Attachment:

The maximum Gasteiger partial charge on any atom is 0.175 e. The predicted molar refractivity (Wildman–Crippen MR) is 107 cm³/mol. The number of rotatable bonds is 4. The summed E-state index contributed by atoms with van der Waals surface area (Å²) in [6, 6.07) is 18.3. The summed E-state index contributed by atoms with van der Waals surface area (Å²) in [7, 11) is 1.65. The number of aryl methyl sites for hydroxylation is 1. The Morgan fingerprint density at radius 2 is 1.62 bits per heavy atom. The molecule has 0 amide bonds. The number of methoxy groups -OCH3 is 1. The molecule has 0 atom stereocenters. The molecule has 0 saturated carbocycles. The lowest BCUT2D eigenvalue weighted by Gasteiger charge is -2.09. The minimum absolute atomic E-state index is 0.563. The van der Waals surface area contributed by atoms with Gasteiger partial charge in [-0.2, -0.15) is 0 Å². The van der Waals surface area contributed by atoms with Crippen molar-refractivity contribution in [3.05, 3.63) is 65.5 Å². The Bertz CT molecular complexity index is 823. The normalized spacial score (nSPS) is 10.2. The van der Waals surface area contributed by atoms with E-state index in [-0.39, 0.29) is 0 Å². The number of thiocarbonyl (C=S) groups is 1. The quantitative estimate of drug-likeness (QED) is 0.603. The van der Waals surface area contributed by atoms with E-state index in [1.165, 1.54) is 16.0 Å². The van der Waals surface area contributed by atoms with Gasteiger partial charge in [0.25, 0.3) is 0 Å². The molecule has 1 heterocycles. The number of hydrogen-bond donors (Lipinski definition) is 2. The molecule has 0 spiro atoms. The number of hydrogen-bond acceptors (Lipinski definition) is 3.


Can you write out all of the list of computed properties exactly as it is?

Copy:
The maximum Gasteiger partial charge on any atom is 0.175 e. The predicted molar refractivity (Wildman–Crippen MR) is 107 cm³/mol. The number of rotatable bonds is 4. The summed E-state index contributed by atoms with van der Waals surface area (Å²) in [6, 6.07) is 18.3. The summed E-state index contributed by atoms with van der Waals surface area (Å²) in [7, 11) is 1.65. The number of aryl methyl sites for hydroxylation is 1. The Morgan fingerprint density at radius 2 is 1.62 bits per heavy atom. The molecule has 0 amide bonds. The number of methoxy groups -OCH3 is 1. The molecule has 0 atom stereocenters. The molecule has 0 saturated carbocycles. The lowest BCUT2D eigenvalue weighted by Gasteiger charge is -2.09. The minimum absolute atomic E-state index is 0.563. The van der Waals surface area contributed by atoms with Gasteiger partial charge in [-0.2, -0.15) is 0 Å². The van der Waals surface area contributed by atoms with Crippen molar-refractivity contribution in [3.05, 3.63) is 65.5 Å². The Bertz CT molecular complexity index is 823. The normalized spacial score (nSPS) is 10.2. The van der Waals surface area contributed by atoms with E-state index in [-0.39, 0.29) is 0 Å². The number of thiocarbonyl (C=S) groups is 1. The quantitative estimate of drug-likeness (QED) is 0.603. The van der Waals surface area contributed by atoms with E-state index in [1.165, 1.54) is 16.0 Å². The van der Waals surface area contributed by atoms with Gasteiger partial charge in [0.25, 0.3) is 0 Å². The molecule has 1 heterocycles. The number of hydrogen-bond donors (Lipinski definition) is 2. The molecule has 0 spiro atoms. The number of hydrogen-bond acceptors (Lipinski definition) is 3.